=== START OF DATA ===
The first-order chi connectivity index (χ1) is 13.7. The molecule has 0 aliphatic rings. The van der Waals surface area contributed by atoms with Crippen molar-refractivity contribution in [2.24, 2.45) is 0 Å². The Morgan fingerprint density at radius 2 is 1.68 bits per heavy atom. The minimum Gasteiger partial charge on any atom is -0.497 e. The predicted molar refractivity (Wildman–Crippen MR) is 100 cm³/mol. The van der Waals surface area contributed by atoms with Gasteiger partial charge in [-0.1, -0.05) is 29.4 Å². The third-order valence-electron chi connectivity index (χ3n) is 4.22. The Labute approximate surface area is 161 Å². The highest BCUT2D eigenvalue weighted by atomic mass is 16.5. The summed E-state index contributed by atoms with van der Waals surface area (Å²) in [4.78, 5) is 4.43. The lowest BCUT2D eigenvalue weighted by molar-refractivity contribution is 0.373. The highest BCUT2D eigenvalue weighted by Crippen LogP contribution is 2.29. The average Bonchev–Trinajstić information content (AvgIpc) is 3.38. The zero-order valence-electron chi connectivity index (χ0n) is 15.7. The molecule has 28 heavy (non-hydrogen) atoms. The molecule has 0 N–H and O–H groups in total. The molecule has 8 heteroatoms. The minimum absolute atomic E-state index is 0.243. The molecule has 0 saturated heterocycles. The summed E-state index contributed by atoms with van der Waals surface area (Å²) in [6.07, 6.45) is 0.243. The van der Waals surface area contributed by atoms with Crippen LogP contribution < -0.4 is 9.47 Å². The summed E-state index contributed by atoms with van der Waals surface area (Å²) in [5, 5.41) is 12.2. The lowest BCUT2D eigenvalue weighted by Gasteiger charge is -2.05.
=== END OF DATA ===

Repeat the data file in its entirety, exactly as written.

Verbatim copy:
The first-order chi connectivity index (χ1) is 13.7. The molecule has 0 aliphatic rings. The van der Waals surface area contributed by atoms with Crippen molar-refractivity contribution in [2.24, 2.45) is 0 Å². The Morgan fingerprint density at radius 2 is 1.68 bits per heavy atom. The minimum Gasteiger partial charge on any atom is -0.497 e. The predicted molar refractivity (Wildman–Crippen MR) is 100 cm³/mol. The van der Waals surface area contributed by atoms with Gasteiger partial charge in [-0.1, -0.05) is 29.4 Å². The third-order valence-electron chi connectivity index (χ3n) is 4.22. The Labute approximate surface area is 161 Å². The highest BCUT2D eigenvalue weighted by atomic mass is 16.5. The summed E-state index contributed by atoms with van der Waals surface area (Å²) in [4.78, 5) is 4.43. The lowest BCUT2D eigenvalue weighted by molar-refractivity contribution is 0.373. The highest BCUT2D eigenvalue weighted by Crippen LogP contribution is 2.29. The average Bonchev–Trinajstić information content (AvgIpc) is 3.38. The zero-order valence-electron chi connectivity index (χ0n) is 15.7. The molecule has 28 heavy (non-hydrogen) atoms. The molecule has 0 N–H and O–H groups in total. The molecule has 8 heteroatoms. The minimum absolute atomic E-state index is 0.243. The molecule has 0 saturated heterocycles. The summed E-state index contributed by atoms with van der Waals surface area (Å²) in [6.07, 6.45) is 0.243. The van der Waals surface area contributed by atoms with Crippen LogP contribution < -0.4 is 9.47 Å². The summed E-state index contributed by atoms with van der Waals surface area (Å²) in [5, 5.41) is 12.2. The lowest BCUT2D eigenvalue weighted by Gasteiger charge is -2.05.